After days of public furor over allegations of cybersquatting that hurts independent restaurants, GrubHub went on the offensive Tuesday. In an email obtained by The Times, Chief Executive Matt Maloney said the allegations were “outright false,” insisting restaurants using its food delivery platform had explicitly agreed to web domain purchases and the creation of websites advertising their businesses.
The outcry began Friday when the New Food Economy reported GrubHub had registered more than 23,000 web domains in restaurants’ names without their consent in what it cast as an attempt to generate greater commission revenue and prevent restaurants from building their own online presence.
“We do not set up websites without the permission of a restaurant,” Maloney wrote in the email to employees. “We had a very clear provision in every one of our restaurant contracts saying we would provide this service to bring them more orders.”
Maloney also said GrubHub, which discontinued the practice of automatically creating websites for restaurants in 2018, charged restaurants less for orders received via those websites than for those placed directly within its app, and turned ownership of the websites over to the restaurants upon their request.
“The allegations are untrue,” he wrote. “And those spreading false narratives are being reckless.”
Contract language obtained by The Times appears to support some of Maloney’s contentions. The second item in terms of service signed by restaurant owners states that GrubHub “may create, maintain and operate a microsite (“MS”) and obtain the URL for such MS on restaurant’s behalf.”
Yet pointing to the fine print is unlikely to silence all of GrubHub’s critics as its practices increasingly come under scrutiny amid accusations that it abuses its power as a middleman to impose costs that restaurants can ill afford, including commissions ranging from 13% to 30%.
Sharokina Shams of the California Restaurant Assn. said even if permission to create the microsites was given in GrubHub’s terms of service, the relative lack of communication and clarity on activity the company was undertaking on restaurants’ behalf is a problem.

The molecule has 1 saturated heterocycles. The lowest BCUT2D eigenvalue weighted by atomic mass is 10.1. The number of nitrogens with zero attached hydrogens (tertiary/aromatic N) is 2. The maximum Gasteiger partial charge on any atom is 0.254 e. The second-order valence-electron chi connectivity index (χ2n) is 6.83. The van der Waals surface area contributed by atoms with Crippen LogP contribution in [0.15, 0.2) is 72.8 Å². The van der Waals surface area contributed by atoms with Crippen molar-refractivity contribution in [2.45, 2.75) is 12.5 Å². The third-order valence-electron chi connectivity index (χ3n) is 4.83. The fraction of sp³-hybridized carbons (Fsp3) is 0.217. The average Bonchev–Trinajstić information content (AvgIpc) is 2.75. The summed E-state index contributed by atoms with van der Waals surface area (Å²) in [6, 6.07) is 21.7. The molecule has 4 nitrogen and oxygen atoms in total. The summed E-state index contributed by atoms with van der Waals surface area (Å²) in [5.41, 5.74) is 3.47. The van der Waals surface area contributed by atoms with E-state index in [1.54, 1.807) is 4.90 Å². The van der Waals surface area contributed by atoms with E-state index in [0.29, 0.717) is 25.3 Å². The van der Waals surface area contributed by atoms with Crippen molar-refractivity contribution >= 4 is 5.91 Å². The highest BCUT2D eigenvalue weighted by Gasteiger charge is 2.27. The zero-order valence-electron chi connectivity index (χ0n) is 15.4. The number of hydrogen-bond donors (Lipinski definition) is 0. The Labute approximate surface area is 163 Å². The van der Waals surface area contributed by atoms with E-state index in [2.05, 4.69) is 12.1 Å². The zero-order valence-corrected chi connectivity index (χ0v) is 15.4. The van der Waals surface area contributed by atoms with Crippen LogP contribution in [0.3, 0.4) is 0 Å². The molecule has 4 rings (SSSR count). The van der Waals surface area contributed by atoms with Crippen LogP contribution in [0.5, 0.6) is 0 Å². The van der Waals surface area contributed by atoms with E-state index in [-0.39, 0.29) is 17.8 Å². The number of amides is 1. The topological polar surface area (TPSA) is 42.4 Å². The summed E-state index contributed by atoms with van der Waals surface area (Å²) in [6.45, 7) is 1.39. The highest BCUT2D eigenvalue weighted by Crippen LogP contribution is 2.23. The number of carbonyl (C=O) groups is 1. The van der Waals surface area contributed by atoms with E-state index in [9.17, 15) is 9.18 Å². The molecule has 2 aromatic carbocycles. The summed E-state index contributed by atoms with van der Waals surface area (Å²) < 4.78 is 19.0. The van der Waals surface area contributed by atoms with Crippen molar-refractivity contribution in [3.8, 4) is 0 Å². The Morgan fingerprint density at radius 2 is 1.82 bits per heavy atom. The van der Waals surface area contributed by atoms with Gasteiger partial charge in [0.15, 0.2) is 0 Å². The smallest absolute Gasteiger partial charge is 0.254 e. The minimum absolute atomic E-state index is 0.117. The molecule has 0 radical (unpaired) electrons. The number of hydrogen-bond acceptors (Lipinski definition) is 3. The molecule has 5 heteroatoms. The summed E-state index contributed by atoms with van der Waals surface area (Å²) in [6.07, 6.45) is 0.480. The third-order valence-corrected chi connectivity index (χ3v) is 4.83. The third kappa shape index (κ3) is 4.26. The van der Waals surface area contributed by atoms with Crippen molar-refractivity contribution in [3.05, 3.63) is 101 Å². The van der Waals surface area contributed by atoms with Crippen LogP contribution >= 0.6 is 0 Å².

“It seems like every time we hear from restaurateurs about their experience with third-party delivery services, words like ‘rip-off’ and ‘gouging’ come up,” said Shams.
Shams said that restaurant owners often tell her organization that they lose money on orders through GrubHub and similar services, but feel pressure to participate out of fear of losing new customers to competition.
“Now, to add insult to injury, we learn of these alleged ‘ghost’ websites and of charges to restaurants for orders that were never even placed. That’s unacceptable, and it’s something we’ll certainly be looking into further,” said Shams, in reference to recent lawsuits alleging that GrubHub charged restaurants thousands of dollars in commission for calls unrelated to food orders.
Oriett Mani, owner of Los Angeles cafe Citrus on Sunset, said she was unaware of the microsite that GrubHub had created in her restaurant’s name.
“This isn’t even my food,” said Mani, in reference to a large image of pancakes and bacon at the top of the microsite. “This location isn’t right either. I canceled this location with them months ago.”
Mani said that she generally didn’t have any issues in her relationship with GrubHub, but was trying to transition away from the platform due to the high commission fees.
“I’m trying to get all of the orders to go through me now,” said Mani. “They are giving me some business, but all that commission really adds up.”